LYMAN, Maine (NEWS CENTER) — Trained to see for the blind, hear for the deaf, alert their owners who suffer from health problems just to name a few; every day we hear about how dogs are doing remarkable things to improve the lives of people around them.
There is also growing research which shows both service and therapy dogs are very effective at helping people deal with anxiety, stress and depression and more and more Americans are getting dogs for mental health needs.
Thanks to social media, we hear stories all the time about how dogs keeps people going.
That couldn't be more the case for people who suffer from post-traumatic stress disorder. Experts say a dog's uncanny ability to sense a human's emotions make them so beneficial in connecting with people and give them a sense of purpose.
A car accident left Army veteran and nurse Sean McDonough with devastating injuries including a traumatic brain injury.
The pain and recovery from his injuries along with lack of help from the VA, Sean says was too overwhelming and he tried to take his life.
He survived and received a service dog named Bruno who he says helped save his life. He says the golden doodle helped him go out in public again and interact with people. Sean now helps others suffering from mental health issues get trained service dogs.
An estimated 80 million Americans have pets and numerous doctors are now recognizing the healing power of dogs, even asking their patients if they have a dog at home.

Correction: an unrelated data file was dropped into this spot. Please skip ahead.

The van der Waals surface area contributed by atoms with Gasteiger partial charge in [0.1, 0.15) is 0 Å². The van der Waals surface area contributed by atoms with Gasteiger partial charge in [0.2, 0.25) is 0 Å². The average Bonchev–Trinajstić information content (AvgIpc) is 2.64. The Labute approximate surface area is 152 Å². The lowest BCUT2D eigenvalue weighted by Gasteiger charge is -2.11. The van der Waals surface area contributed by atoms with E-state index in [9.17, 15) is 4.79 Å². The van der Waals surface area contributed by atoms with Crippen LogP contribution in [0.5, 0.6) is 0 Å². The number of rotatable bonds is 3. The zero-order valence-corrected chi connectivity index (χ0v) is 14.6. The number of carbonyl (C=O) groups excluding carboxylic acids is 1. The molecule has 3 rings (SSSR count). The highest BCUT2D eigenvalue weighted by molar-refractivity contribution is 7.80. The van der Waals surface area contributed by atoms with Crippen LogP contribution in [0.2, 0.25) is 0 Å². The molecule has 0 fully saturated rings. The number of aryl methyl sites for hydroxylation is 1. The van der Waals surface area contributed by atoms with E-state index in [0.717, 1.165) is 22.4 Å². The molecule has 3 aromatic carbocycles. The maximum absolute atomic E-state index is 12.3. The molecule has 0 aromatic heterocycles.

So why are dogs so amazing at helping people in so many different ways?
'Part of that makes them really good for people is that they're used to checking in with authority, they are used to taking action if it needs to be taken,' said Dr. Lindsay Mulski. She is a veterinarian with the South Gorham Animal Hospital.
She says the first known domesticated animal innately play different roles because of their social structure in a pact. Some are hunters, leaders while other are alerting depending on the breed, training and the bond with their owner, 'They like to do what we ask of them they want to please and extremely happy when we see them for emotional support.'
Dr. Mulski says there is a large difference between a therapy dog and a service dog. A service dog is specifically trained for whatever their task A therapy dog often isn't trained or certified, much like an emotional support dog.
McDonough utilizes Bruno to do both provide comfort to patients at the VA and provide a service to help him with his issues.
He started a nonprofit organization to help people interested in getting a service dogs. The website is www.pawsitivedognisis.com